The Role of Acetylcholine in Barrel Cortex

  • Sharon L. Juliano
  • S. Essie Jacobs
Part of the Cerebral Cortex book series (CECO, volume 11)


Over the past several decades, acetylcholine (ACh) has been recognized as an important factor in neocortical function. The neocortical source of ACh arises from the basal forebrain, where specific nuclear groups supply the entire cortical mantle with this ubiquitous neurotransmitter (Mesulam et al., 1983; Rye et al., 1984; Wainer and Mesulam, 1990). Although numerous actions have been identified with ACh, in the cerebral cortex it appears to primarily enhance neural activity (for review see McCormick, 1992). ACh acts on both muscarinic and nicotinic receptors; however, the excitatory effect of ACh in the cerebral cortex is predominantly muscarinic and mediated by mechanisms that block K+ conductance (Krnjevic and Phillis, 1963; Krnjevic et al., 1971; Halliwell and Adams, 1982; Brown, 1983; McCormick and Prince, 1985). In the neocortex, ACh appears to work through several mechanisms; one of these blocks a voltage-dependent K+ current, which leads to a long-lasting increase in neural excitability (Brown and Adams, 1980; Madison and Nicoll, 1984; McCormick and Prince, 1987). It also impedes a Ca2+-activated potassium current, which is not substantially dependent on voltage (McCormick and Williamson, 1989). Additional contributions of a Na+-activated K+ current block and a slow afterdepolarization of unknown origin have also been implicated as potential mechanisms of ACh action in neocortex (McCormick and Prince, 1986; Schwindt et al., 1989).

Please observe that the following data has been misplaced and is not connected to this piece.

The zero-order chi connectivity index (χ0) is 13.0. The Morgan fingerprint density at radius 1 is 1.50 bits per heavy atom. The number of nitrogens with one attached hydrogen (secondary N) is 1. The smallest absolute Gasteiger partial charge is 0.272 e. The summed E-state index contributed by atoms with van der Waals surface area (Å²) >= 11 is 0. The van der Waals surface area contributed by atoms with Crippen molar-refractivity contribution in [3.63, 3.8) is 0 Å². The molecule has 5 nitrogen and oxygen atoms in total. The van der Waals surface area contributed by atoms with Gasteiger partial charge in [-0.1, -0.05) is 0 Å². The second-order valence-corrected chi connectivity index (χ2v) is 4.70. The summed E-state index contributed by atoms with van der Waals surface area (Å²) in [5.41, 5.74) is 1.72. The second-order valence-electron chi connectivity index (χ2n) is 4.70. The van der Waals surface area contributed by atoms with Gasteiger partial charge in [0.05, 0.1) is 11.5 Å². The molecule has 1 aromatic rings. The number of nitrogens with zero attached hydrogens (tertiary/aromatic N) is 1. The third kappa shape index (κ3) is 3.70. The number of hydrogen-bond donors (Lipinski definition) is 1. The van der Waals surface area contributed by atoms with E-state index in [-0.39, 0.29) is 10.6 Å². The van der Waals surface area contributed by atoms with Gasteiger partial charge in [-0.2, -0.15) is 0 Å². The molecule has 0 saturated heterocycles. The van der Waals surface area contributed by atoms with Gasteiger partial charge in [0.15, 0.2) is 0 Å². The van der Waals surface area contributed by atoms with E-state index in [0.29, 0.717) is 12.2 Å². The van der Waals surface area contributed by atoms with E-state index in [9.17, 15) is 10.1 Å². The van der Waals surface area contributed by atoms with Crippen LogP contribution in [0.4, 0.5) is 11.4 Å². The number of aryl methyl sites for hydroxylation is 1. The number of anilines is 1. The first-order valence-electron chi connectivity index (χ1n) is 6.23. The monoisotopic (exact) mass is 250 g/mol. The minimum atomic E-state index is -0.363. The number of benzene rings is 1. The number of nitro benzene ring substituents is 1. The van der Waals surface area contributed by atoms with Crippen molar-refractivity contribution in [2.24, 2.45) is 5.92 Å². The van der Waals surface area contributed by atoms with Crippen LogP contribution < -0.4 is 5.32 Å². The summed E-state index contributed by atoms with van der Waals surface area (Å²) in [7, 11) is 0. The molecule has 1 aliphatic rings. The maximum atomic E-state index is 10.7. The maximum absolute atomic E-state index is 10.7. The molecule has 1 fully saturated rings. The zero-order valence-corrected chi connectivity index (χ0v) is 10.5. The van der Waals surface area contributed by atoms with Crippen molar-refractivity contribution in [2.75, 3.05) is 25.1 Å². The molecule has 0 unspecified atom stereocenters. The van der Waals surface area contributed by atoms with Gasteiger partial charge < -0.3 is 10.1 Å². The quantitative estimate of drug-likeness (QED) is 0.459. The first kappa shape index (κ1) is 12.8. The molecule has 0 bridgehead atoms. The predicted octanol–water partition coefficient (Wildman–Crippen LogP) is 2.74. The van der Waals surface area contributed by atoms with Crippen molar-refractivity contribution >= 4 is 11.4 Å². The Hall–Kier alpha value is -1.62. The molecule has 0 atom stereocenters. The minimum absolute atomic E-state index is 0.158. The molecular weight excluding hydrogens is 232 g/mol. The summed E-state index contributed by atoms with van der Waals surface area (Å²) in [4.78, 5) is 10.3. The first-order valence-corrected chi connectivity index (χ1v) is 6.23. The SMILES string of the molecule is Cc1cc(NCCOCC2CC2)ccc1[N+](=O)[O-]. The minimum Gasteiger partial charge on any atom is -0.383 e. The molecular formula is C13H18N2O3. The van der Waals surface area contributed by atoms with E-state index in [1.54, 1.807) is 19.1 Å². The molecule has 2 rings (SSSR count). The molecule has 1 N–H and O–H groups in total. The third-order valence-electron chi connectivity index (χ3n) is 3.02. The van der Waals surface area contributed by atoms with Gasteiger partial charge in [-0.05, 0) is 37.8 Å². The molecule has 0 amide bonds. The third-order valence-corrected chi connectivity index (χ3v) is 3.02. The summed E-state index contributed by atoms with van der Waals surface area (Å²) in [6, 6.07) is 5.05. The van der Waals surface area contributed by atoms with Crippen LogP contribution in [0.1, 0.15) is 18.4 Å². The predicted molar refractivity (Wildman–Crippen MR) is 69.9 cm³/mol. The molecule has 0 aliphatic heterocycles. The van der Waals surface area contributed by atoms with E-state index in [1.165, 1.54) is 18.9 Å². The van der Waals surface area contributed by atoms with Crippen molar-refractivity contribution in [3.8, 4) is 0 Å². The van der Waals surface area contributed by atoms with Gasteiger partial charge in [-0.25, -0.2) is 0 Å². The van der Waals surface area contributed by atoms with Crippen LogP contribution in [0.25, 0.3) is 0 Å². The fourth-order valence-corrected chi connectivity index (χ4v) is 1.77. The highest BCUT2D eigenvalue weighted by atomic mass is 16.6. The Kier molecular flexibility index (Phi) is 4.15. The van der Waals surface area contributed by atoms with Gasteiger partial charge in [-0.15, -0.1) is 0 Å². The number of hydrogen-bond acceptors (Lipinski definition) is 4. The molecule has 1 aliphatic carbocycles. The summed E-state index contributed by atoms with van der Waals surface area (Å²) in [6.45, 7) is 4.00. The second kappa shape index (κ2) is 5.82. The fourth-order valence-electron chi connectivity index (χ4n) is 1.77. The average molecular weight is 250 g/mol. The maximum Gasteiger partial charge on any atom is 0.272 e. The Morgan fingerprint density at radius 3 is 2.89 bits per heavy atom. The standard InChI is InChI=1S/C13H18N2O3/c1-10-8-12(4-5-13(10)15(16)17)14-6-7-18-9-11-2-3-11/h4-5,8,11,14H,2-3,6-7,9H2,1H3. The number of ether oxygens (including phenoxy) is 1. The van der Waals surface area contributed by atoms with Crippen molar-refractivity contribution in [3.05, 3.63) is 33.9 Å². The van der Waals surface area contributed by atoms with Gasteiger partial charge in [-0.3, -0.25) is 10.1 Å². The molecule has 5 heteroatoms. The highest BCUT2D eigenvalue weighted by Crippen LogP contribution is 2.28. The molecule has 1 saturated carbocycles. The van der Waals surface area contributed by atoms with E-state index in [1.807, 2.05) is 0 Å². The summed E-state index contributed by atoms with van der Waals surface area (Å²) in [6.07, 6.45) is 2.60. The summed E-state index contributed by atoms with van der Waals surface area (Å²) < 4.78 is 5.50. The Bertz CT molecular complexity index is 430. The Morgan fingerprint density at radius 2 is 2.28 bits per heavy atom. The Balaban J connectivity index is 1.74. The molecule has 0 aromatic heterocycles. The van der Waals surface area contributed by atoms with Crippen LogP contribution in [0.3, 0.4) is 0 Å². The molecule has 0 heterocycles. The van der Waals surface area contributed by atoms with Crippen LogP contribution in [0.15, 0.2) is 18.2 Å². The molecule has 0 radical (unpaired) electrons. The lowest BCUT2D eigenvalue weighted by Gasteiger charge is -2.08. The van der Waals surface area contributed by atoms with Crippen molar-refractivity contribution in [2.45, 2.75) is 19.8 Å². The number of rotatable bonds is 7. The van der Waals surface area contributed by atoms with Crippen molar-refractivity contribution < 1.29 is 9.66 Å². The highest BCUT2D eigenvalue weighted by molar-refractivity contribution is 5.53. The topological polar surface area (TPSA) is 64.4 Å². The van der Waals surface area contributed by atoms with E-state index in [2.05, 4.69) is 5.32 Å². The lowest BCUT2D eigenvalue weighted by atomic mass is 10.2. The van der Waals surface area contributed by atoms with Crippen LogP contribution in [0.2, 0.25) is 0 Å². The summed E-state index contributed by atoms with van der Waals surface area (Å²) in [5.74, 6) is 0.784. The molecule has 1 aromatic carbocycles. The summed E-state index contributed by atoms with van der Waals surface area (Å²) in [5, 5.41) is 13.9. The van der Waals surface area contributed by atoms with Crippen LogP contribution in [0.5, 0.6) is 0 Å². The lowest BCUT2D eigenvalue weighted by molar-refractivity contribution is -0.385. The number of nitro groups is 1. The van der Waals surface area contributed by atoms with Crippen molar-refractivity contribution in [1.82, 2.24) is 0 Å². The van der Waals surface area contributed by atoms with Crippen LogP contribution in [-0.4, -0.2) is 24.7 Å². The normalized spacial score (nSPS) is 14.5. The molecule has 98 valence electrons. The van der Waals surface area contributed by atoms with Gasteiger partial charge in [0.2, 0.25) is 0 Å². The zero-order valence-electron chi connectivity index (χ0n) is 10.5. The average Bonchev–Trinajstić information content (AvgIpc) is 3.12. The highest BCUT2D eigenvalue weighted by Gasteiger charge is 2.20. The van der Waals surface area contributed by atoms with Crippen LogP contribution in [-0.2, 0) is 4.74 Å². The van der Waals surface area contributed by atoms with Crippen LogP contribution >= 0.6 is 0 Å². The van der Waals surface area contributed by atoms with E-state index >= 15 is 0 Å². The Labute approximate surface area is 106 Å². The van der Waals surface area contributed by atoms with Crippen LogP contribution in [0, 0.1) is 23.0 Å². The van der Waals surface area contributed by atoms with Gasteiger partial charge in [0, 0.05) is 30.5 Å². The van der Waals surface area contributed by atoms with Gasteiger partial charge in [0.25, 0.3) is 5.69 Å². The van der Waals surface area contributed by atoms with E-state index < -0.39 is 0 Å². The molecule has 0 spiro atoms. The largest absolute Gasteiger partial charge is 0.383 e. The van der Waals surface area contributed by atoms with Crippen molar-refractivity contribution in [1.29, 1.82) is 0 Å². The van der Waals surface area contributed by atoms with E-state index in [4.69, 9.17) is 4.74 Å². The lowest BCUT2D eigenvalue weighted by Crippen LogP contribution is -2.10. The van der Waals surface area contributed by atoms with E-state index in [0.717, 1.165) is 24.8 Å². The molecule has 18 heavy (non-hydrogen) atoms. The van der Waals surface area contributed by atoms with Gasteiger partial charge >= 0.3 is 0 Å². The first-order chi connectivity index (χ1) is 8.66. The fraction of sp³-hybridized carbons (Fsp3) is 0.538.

Somatosensory Cortex Basal Forebrain Cholinergic Innervation Muscarinic Receptor Subtype Whisker Stimulation 
These keywords were added by machine and not by the authors. This process is experimental and the keywords may be updated as the learning algorithm improves.


Unable to display preview. Download preview PDF.

Unable to display preview. Download preview PDF.


  1. Bartus, R. T., Dean, R. L., Beer, B., and Lippa, A. S., 1982, The cholinergic hypothesis of geriatric memory dysfunction, Science. 217:408–417.PubMedCrossRefGoogle Scholar
  2. Bassant, M. H., Baleyte, J. M., and Lamour, Y., 1990, Effects of acetykholine on single cortical somatosensory neurons in the unanesthetized rat, Neuroscience. 39:189–197.PubMedCrossRefGoogle Scholar
  3. Becker, R. E., and Giacobini, E., 1988, Mechanisms of cholinesterase inhibition in senile dementia of the Alzheimer type: Clinical, pharmacological and therapeutic aspects, Drug Dev. Res. 12:163–195.CrossRefGoogle Scholar
  4. Brown, D. A., 1983, Slow cholinergic excitation-A mechanism for increasing neuronal excitability, Trends Neurosa. 6:302–307.CrossRefGoogle Scholar
  5. Brown, D. A., and Adams, P. R., 1980, Muscarinic suppression of a novel voltage sensitive K+ current in a vertebrate neurone, Nature. 283:673–676.PubMedCrossRefGoogle Scholar
  6. Burgard, E. C, and Sarvey, J. M., 1990, Muscarinic receptor activation facilitates the induction of long-term potentiation (LTP) in the rat dentate gyrus, Neurosa. Lett. 116:34–39.CrossRefGoogle Scholar